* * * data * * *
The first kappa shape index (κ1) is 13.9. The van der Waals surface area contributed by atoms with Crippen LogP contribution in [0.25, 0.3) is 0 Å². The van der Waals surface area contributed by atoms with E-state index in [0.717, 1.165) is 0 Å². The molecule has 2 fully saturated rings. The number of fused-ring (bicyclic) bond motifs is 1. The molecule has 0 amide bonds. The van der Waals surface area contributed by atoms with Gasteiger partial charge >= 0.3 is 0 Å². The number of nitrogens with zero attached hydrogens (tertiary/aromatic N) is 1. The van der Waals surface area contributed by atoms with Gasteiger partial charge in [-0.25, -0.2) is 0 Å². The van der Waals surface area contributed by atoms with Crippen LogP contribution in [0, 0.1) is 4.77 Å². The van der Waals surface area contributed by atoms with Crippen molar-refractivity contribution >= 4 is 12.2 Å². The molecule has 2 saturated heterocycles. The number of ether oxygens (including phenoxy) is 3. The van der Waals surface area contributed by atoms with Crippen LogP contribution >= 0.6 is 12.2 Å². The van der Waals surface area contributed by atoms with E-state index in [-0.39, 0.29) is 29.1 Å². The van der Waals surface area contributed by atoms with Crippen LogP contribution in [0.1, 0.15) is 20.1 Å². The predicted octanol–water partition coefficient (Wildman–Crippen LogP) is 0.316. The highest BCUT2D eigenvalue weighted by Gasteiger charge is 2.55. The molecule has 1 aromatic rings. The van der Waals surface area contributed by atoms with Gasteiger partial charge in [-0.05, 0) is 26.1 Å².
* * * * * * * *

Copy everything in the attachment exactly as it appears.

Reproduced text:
The first kappa shape index (κ1) is 13.9. The van der Waals surface area contributed by atoms with Crippen LogP contribution in [0.25, 0.3) is 0 Å². The van der Waals surface area contributed by atoms with E-state index in [0.717, 1.165) is 0 Å². The molecule has 2 fully saturated rings. The number of fused-ring (bicyclic) bond motifs is 1. The molecule has 0 amide bonds. The van der Waals surface area contributed by atoms with Gasteiger partial charge >= 0.3 is 0 Å². The number of nitrogens with zero attached hydrogens (tertiary/aromatic N) is 1. The van der Waals surface area contributed by atoms with Gasteiger partial charge in [-0.25, -0.2) is 0 Å². The van der Waals surface area contributed by atoms with Crippen LogP contribution in [0, 0.1) is 4.77 Å². The van der Waals surface area contributed by atoms with Crippen molar-refractivity contribution >= 4 is 12.2 Å². The molecule has 2 saturated heterocycles. The number of ether oxygens (including phenoxy) is 3. The van der Waals surface area contributed by atoms with Crippen LogP contribution >= 0.6 is 12.2 Å². The van der Waals surface area contributed by atoms with E-state index in [-0.39, 0.29) is 29.1 Å². The van der Waals surface area contributed by atoms with Crippen LogP contribution in [0.1, 0.15) is 20.1 Å². The predicted octanol–water partition coefficient (Wildman–Crippen LogP) is 0.316. The highest BCUT2D eigenvalue weighted by Gasteiger charge is 2.55. The molecule has 1 aromatic rings. The van der Waals surface area contributed by atoms with Gasteiger partial charge in [-0.05, 0) is 26.1 Å².